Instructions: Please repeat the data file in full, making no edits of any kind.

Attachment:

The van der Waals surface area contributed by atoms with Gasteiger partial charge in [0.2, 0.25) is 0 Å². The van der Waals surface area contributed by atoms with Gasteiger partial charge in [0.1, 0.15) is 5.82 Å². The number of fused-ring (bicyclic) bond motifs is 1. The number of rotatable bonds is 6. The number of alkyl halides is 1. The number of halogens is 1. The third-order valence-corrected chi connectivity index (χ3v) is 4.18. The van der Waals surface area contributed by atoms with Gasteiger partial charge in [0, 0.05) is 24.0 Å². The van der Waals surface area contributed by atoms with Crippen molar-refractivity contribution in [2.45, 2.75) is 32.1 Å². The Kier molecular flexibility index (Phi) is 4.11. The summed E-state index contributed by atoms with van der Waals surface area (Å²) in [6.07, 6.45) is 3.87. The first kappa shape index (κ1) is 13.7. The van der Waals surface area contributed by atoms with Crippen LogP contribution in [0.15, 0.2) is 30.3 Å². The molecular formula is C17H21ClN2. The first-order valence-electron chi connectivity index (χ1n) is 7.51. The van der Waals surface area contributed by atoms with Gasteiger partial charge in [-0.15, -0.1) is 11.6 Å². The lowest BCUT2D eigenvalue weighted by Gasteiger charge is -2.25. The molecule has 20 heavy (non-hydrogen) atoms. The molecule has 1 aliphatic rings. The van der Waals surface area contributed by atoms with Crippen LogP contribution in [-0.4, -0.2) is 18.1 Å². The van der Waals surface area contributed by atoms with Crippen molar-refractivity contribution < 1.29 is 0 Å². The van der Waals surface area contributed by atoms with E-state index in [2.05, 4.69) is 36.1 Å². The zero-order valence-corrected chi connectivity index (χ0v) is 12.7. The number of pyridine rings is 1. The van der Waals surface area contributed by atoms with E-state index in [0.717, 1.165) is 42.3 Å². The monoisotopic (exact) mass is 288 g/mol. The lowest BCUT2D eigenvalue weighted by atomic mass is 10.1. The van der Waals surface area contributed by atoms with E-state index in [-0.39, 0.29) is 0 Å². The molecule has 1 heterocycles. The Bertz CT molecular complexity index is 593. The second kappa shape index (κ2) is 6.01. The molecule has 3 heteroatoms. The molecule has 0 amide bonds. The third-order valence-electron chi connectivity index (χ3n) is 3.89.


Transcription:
The van der Waals surface area contributed by atoms with Gasteiger partial charge in [0.2, 0.25) is 0 Å². The van der Waals surface area contributed by atoms with Gasteiger partial charge in [0.1, 0.15) is 5.82 Å². The number of fused-ring (bicyclic) bond motifs is 1. The number of rotatable bonds is 6. The number of alkyl halides is 1. The number of halogens is 1. The third-order valence-corrected chi connectivity index (χ3v) is 4.18. The van der Waals surface area contributed by atoms with Gasteiger partial charge in [0, 0.05) is 24.0 Å². The van der Waals surface area contributed by atoms with Crippen molar-refractivity contribution in [2.45, 2.75) is 32.1 Å². The Kier molecular flexibility index (Phi) is 4.11. The summed E-state index contributed by atoms with van der Waals surface area (Å²) in [6.07, 6.45) is 3.87. The first kappa shape index (κ1) is 13.7. The van der Waals surface area contributed by atoms with Crippen LogP contribution in [0.15, 0.2) is 30.3 Å². The molecular formula is C17H21ClN2. The first-order valence-electron chi connectivity index (χ1n) is 7.51. The van der Waals surface area contributed by atoms with Gasteiger partial charge in [-0.15, -0.1) is 11.6 Å². The lowest BCUT2D eigenvalue weighted by Gasteiger charge is -2.25. The molecule has 20 heavy (non-hydrogen) atoms. The molecule has 1 aliphatic rings. The van der Waals surface area contributed by atoms with Crippen LogP contribution in [-0.4, -0.2) is 18.1 Å². The van der Waals surface area contributed by atoms with Crippen molar-refractivity contribution < 1.29 is 0 Å². The van der Waals surface area contributed by atoms with E-state index in [2.05, 4.69) is 36.1 Å². The zero-order valence-corrected chi connectivity index (χ0v) is 12.7. The number of pyridine rings is 1. The van der Waals surface area contributed by atoms with E-state index in [0.717, 1.165) is 42.3 Å². The monoisotopic (exact) mass is 288 g/mol. The lowest BCUT2D eigenvalue weighted by atomic mass is 10.1. The van der Waals surface area contributed by atoms with E-state index in [-0.39, 0.29) is 0 Å². The molecule has 1 heterocycles. The Bertz CT molecular complexity index is 593. The second kappa shape index (κ2) is 6.01. The molecule has 3 heteroatoms. The molecule has 0 amide bonds. The third-order valence-electron chi connectivity index (χ3n) is 3.89.